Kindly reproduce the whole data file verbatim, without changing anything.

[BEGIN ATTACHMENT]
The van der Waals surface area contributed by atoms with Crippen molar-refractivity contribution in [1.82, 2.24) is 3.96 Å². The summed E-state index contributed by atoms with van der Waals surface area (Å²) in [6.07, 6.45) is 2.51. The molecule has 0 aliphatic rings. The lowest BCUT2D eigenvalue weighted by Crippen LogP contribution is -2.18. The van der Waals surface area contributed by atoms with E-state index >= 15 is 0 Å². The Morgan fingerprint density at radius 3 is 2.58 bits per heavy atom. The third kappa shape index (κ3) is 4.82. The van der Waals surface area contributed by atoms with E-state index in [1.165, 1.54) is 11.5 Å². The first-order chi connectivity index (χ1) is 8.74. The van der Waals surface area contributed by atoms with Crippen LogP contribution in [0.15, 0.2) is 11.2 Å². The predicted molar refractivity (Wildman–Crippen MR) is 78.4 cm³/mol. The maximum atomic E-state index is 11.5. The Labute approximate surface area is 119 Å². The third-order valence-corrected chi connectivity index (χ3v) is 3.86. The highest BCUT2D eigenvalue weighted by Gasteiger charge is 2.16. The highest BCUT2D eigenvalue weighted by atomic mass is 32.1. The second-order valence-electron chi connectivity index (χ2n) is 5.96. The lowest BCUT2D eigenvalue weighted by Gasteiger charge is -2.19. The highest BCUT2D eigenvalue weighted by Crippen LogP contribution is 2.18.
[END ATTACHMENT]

The van der Waals surface area contributed by atoms with Crippen molar-refractivity contribution in [1.82, 2.24) is 3.96 Å². The summed E-state index contributed by atoms with van der Waals surface area (Å²) in [6.07, 6.45) is 2.51. The molecule has 0 aliphatic rings. The lowest BCUT2D eigenvalue weighted by Crippen LogP contribution is -2.18. The van der Waals surface area contributed by atoms with E-state index >= 15 is 0 Å². The Morgan fingerprint density at radius 3 is 2.58 bits per heavy atom. The third kappa shape index (κ3) is 4.82. The van der Waals surface area contributed by atoms with E-state index in [1.165, 1.54) is 11.5 Å². The first-order chi connectivity index (χ1) is 8.74. The van der Waals surface area contributed by atoms with Crippen LogP contribution in [0.15, 0.2) is 11.2 Å². The predicted molar refractivity (Wildman–Crippen MR) is 78.4 cm³/mol. The maximum atomic E-state index is 11.5. The Labute approximate surface area is 119 Å². The third-order valence-corrected chi connectivity index (χ3v) is 3.86. The highest BCUT2D eigenvalue weighted by Gasteiger charge is 2.16. The highest BCUT2D eigenvalue weighted by atomic mass is 32.1. The second-order valence-electron chi connectivity index (χ2n) is 5.96. The lowest BCUT2D eigenvalue weighted by Gasteiger charge is -2.19. The highest BCUT2D eigenvalue weighted by Crippen LogP contribution is 2.18.